In a recent sermon from John 21, I wanted to set up a situation to get my hearers thinking about being “caught” in an awkward situation. Being that Facebook has been in the news a lot, I decided picked on this social media giant.

Here was my approach…

For once in my life, I am glad I’m not Mark Zuckerberg. The head honcho at Facebook is going to have to answer some serious questions before congress about leaked information. Not only was it determined that millions of Facebook users’ private information leaked in 2014; we now know that Facebook leaders knew about it and decided to stay quiet. Oops.

It stinks having to answer to authorities when you are caught.

It can be…well, awkward.

It’s one thing to pick on Zuckerberg. Poor guy.

But what if your information was leaked? I don’t mean financial card numbers or your social security number. I mean, what if your searches and your conversations and your electronic relationships and the images you sent and/or viewed got into the wrong hands?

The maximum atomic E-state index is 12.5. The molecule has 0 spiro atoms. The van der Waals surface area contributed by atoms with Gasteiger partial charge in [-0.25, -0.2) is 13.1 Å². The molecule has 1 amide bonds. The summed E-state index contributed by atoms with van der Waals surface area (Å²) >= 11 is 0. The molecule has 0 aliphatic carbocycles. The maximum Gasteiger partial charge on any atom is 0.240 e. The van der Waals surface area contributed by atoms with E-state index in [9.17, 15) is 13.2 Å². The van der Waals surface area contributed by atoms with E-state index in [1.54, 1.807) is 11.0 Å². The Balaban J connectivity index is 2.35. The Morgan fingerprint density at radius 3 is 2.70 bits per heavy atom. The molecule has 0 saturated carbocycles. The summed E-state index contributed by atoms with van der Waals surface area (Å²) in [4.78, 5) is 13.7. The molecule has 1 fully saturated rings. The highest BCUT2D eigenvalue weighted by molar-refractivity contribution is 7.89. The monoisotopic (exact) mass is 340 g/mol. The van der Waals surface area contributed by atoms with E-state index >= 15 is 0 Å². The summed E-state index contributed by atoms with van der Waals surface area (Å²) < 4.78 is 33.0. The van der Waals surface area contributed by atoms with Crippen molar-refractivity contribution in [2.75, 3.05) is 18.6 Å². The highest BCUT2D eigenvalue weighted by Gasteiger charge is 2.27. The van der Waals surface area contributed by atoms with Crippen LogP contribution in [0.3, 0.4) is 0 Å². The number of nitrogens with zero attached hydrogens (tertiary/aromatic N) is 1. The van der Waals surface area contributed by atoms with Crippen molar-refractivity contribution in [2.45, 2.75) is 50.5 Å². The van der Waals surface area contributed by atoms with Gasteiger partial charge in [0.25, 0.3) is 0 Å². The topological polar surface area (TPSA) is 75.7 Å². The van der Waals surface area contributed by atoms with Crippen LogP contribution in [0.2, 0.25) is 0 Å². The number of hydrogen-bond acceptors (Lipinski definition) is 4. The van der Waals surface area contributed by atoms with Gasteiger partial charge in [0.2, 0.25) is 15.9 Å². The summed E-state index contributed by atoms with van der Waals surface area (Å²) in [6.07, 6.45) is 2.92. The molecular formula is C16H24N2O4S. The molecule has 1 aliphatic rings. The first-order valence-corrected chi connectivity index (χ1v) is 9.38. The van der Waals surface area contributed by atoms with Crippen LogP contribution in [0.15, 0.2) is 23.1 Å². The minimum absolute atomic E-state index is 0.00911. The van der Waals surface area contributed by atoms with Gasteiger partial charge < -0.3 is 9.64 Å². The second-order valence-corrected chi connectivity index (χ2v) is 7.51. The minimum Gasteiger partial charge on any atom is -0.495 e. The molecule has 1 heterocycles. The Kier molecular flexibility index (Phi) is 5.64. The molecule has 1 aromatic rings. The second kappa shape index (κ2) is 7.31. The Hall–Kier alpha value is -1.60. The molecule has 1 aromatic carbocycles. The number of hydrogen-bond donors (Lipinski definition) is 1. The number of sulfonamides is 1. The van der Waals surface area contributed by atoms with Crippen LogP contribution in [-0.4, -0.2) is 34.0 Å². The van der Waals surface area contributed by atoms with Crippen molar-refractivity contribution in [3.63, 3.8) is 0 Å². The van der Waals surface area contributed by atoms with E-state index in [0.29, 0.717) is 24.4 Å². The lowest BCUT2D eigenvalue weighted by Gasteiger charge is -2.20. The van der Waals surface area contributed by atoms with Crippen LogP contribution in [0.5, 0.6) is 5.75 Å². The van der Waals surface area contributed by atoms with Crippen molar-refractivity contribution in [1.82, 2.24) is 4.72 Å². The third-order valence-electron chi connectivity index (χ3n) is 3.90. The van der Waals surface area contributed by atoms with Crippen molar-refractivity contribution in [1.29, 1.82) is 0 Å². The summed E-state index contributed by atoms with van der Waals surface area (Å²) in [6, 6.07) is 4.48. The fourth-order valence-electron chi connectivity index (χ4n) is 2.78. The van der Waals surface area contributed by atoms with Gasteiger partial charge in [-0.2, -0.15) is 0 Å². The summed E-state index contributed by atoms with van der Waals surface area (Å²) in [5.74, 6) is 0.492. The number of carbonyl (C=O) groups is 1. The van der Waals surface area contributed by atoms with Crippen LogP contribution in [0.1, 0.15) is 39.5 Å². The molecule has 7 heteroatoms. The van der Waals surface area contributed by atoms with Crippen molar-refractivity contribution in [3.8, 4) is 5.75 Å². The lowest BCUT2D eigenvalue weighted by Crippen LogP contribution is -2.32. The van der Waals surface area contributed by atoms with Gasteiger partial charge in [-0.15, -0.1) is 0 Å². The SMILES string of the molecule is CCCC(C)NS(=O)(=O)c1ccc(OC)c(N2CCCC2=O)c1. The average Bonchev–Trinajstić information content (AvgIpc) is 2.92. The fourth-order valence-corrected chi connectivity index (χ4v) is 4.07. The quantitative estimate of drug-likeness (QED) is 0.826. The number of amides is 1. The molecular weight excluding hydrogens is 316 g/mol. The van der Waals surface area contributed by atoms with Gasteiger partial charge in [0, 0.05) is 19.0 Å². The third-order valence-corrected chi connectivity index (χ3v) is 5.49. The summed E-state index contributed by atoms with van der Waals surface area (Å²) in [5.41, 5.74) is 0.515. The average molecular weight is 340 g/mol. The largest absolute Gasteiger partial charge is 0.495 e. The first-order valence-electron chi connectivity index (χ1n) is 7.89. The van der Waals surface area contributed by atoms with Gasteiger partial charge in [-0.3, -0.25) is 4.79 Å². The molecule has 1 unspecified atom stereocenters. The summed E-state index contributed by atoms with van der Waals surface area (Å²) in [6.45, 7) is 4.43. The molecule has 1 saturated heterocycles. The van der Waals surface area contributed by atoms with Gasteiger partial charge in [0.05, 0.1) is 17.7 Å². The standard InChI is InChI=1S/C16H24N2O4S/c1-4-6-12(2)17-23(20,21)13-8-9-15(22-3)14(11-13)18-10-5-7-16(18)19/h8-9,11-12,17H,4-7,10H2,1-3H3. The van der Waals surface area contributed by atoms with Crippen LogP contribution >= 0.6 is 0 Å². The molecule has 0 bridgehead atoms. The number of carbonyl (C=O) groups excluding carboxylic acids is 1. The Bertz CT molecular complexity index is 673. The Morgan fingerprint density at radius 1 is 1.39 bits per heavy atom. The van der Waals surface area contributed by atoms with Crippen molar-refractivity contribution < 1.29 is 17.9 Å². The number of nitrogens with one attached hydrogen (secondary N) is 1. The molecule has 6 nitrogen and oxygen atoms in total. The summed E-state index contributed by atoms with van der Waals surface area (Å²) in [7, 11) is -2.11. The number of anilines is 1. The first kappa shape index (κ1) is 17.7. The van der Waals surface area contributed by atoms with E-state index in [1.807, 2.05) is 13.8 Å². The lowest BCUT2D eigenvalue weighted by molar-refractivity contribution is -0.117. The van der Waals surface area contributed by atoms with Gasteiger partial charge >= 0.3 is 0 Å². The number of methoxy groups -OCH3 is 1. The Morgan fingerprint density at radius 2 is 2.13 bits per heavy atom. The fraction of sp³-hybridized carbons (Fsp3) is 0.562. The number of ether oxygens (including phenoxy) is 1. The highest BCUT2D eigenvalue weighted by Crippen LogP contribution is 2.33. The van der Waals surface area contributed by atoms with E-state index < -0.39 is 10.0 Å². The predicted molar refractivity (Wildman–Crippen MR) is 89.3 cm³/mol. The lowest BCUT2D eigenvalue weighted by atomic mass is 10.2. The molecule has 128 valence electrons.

What if conversations you were having with others four years ago got out?

It stinks to have to answer to people in authority when you are caught.

It can be…well, awkward.

The feeling I get when I know I am caught for something I did that worked its way into the wrong hands (or the right hands, depending on the situation) is exactly the emotion I believe the disciples were experiencing in our text…

Think about who Jesus was/is (Lord and God over the universe).

Think about what the disciples did the night Jesus needed them most (abandoned Him).

Think about how the disciples assumed Jesus was to be the political Messiah of the Jews right up until His ascension (see Acts 1:1-7).

Now think about the fact that they hadn’t seen Him in a week (they had to assume He was building a new team of men to help govern), and is now waiting for them on the shore after a long night fishing (John 21).

It stinks to have to answer to people in authority  when you are caught.

It can be…well, awkward.